PALMER — More than 180 racers of all ages finished the 13th annual Government Peak Climb on Saturday, running 3 miles and 3,500 feet of vertical gain in this uphill only race.
“Mountain running in Alaska has just been exploding… especially here in the Valley. We’ve got such a great area and availability of a lot of mountains,” Race director Mark Strabel said.
Strabel said that this is the second year they’ve live streamed race results. He said that the rain made tracking racers difficult. Racers and those on the trail said it was difficult to see in the conditions.
“It’s a guess where people are,” Strabel said.
The Government Peak Climb used to kick off the mountain running season but the new Crazy Lazy Mountain Race has taken that spot.
Strabel created this race 13 years ago as a fundraiser for the Colony High School ski and running teams. It just kept growing over the years. Now, mountain runners from across the state run in this race and it serves as a fundraiser for CHS and the Mat-Su Ski Club.
Strabel said this race is competitive but still low key. Numerous children of varying ages have competed in the race over the years. This year, was no exception with children as young as eight in the race.
“A lot of people want to come out here and give mountain running a try but it’s a difficult one. But, you know what, on a good day it’s one of the best views that you can get at a lot of mountain races,” Strabel said.
This race has become a tradition for many people, including families and groups of friends who line up the trail to root for their racers as they venture up the mountain then make their way back down. Strabel said it takes the average person about an hour to get up.
“We have a lot of returners. One racer, he tries to make a point to register every year and he’s done every single one. He always looks forward to it. That’s Evan Steinhauser,” Strabel said.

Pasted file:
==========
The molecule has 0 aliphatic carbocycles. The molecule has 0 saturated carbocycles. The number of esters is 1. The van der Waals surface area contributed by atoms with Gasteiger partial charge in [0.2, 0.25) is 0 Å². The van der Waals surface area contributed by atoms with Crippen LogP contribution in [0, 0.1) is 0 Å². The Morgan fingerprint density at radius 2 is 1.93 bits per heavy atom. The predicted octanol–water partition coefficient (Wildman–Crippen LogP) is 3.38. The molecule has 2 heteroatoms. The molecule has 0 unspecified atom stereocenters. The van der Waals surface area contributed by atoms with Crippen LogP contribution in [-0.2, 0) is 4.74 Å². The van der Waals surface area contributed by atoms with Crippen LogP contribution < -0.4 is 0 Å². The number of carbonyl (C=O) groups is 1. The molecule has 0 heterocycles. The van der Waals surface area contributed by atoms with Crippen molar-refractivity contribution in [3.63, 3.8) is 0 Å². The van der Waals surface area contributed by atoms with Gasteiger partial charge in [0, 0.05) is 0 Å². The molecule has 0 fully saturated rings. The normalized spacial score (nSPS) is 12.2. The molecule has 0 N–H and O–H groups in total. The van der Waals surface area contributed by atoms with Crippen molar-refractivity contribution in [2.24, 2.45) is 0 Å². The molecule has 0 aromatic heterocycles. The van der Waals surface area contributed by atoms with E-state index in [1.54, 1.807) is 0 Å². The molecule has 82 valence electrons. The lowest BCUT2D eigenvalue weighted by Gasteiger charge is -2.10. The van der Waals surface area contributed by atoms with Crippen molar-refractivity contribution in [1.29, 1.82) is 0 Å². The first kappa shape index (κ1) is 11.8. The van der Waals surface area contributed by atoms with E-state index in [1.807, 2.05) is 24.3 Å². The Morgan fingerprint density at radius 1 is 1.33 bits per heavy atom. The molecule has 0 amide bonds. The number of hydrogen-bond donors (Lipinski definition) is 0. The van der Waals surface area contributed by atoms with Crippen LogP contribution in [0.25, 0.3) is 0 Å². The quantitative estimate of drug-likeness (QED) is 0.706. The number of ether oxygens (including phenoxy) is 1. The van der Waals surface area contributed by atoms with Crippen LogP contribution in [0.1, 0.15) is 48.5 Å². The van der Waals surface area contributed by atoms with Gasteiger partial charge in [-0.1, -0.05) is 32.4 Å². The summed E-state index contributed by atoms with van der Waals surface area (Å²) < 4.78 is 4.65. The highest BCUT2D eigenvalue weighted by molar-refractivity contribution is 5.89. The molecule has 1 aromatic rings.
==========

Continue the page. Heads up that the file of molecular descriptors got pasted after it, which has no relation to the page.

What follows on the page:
This race has brought many people together over the years, including multiple Olympic athletes present this year. It’s also helps create friendly rivalries like that of Erik Bjornsen and Scott Patterson, two U.S. Olympic cross country skiers who are currently training with the national team for the 2022 Olympics.
“People are having fun. It’s awesome, everyone getting out enjoying the mountains, being outside with a little bit of a competitive atmosphere too. It’s one of the best communities, low key,” Patterson said.
Patterson currently holds the men’s record at 42.29 with Bjornsen at a close second. The two had a “photo finish” in 2017. The two literally dove across the finish line, forever ingraining their friendly rivalry outside their ski team.
“That was a fun one,” Patterson said.
This year, Bjornsen took first place and Patterson came in third. Bjornsen competed in the 2014 and 2018 Winter Olympics. Patterson competed in the 2018 Winter Olympics.
Bjornsen said that they compete in world cups across Europe and train year round. He said they cross country ski at Government Peak a lot, only hiking it three or four times, including the two races. While Government Peak is a popular hiking spot, it’s the cross country skiers who seems to frequent it the most.
“This venue is one of the best in Alaska for cross country skiing for sure. In my opinion, it might be the best in Alaska, I think… The trails are very wide and it has good hills. It just flows really well,” Bjornsen said.
Patterson is obviously more intertwined with the skiing community but he does occasionally dabble in running events like this. He said while different breeds, the skiing and mountain running community cross over during events like this.
“I think the mountain running especially, it’s a close knit group. We showed up here today and everyone’s syked to see us. A nasty rainy day in the fog and everyone’s stoked to be racing,” Patterson said.
Rosie Frankowski broke the women’s record by over a minute this year at 49.17. She said that she was surprised that she broke the record and thought she was going slower than she really was.
“It was slippery,” Frankowski said.
Frankowski was also in the 2018 Winter Olympics as a cross country skier. She said this was her third time hiking Government Peak and the first tried the race six years ago. She lives in Anchorage and sees a lot of familiar faces at events like these, both from Anchorage and the Valley. She ran during Seward’s Mount Marathon race for the first time last year, first to the top and finished in the top 10. She said the Government Peak Climb is one of her favorite mountain races, mostly for the atmosphere.
“I love the community to be honest. They’re just fun people that are like chill but then, ‘gotta go run hard up a mountain. It’s a lot of the same people at the races… Some new faces for sure,” Frankowski said.
Frankowski is an active skier with the APU Nordic Ski Center Race, training all year round and racing in world cups. She said that when she’s at Government Peak, it’s usually because she’s skiing. She said that she enjoys Government Peak because it’s mostly uphill and she’s better at uphill both “on skis and foot.”
“We had ski races here last winter. The new trail system is incredible. I am so wanting Gov. Peak to host a U.S. Nationals ski race because the 5K race course, it’s such a good course,” Frankowski said.
Contact Mat-Su Valley Frontiersman reporter Jacob Mann at firstname.lastname@example.org